Thursday 20 Jun 2024
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This article first appeared in Wealth, The Edge Malaysia Weekly on January 22, 2024 - January 28, 2024

It has been four years since the first licensed digital asset exchange (DAX) went live in Malaysia. The industry went on to amass more than a billion ringgit of assets under management (AUM) and nearly a million registered users within a short span of time.

On the global front, digital assets have entered the mainstream as Wall Street giants like Goldman Sachs and Bank of America affirm it as a new asset class. International supervisory bodies from the Financial Action Task Force to the Financial Stability Board are setting standards to regulate this sprawling industry. Even the International Monetary Fund has started to include crypto in its macroeconomic reporting.

To cap it off, central banks are issuing digital currencies (CBDC) on blockchain networks — the same technology that powers up digital assets. According to the Bank of International Settlements, 93% of central banks surveyed have engaged in some form of CBDC work.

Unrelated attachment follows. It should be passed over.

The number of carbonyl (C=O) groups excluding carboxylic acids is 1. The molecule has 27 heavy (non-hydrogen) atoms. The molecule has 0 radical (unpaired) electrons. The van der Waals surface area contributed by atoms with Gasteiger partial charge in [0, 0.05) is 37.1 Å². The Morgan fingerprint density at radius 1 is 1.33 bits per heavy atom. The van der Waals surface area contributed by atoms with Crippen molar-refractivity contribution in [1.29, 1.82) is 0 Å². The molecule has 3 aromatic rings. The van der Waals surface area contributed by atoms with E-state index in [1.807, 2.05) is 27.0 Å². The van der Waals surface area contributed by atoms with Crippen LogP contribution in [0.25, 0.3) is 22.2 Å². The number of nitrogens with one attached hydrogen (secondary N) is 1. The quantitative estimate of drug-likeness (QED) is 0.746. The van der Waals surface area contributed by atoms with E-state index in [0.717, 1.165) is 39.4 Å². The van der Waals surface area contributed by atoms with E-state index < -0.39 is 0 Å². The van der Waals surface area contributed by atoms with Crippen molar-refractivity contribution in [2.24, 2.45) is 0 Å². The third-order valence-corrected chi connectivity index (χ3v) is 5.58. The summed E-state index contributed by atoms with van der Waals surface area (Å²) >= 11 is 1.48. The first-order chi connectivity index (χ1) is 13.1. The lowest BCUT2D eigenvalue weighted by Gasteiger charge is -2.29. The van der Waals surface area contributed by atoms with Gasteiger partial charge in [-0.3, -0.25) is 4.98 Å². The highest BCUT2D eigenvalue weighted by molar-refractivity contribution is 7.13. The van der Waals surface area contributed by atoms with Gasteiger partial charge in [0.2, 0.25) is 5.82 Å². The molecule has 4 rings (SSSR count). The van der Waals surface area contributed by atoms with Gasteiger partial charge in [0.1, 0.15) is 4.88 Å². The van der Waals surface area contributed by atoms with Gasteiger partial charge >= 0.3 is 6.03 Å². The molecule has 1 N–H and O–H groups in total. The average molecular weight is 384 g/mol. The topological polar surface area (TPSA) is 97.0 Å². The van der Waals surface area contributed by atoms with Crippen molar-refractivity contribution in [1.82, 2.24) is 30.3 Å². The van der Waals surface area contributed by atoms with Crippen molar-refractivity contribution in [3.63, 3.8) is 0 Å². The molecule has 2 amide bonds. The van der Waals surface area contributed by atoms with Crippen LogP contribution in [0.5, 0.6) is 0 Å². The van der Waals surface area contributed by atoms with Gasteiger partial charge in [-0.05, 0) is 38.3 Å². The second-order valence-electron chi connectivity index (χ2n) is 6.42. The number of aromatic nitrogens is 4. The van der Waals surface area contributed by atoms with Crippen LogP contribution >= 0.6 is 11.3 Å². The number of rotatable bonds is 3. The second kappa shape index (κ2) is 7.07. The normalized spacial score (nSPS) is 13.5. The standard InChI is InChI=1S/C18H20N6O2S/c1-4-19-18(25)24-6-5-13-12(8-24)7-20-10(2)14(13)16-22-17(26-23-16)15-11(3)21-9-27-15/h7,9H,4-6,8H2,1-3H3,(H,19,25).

But as digital asset investments gather apace here in Malaysia, there is a noticeable lack of participation from institutional investors. Why are many of them sitting out on the sidelines and what are the driving forces?

Limited institutional-grade products for investors to diversify risk

Unlike major markets where institutions account for most trading activity, Malaysian DAXs are largely dominated by individual retail users. For instance, in the US, 85% of bitcoin buying is done by institutions. Recently, a local spot bitcoin fund was launched targeting this segment. But the uptake has been sluggish, despite the sharp rally in the bitcoin price of nearly 50% during this period.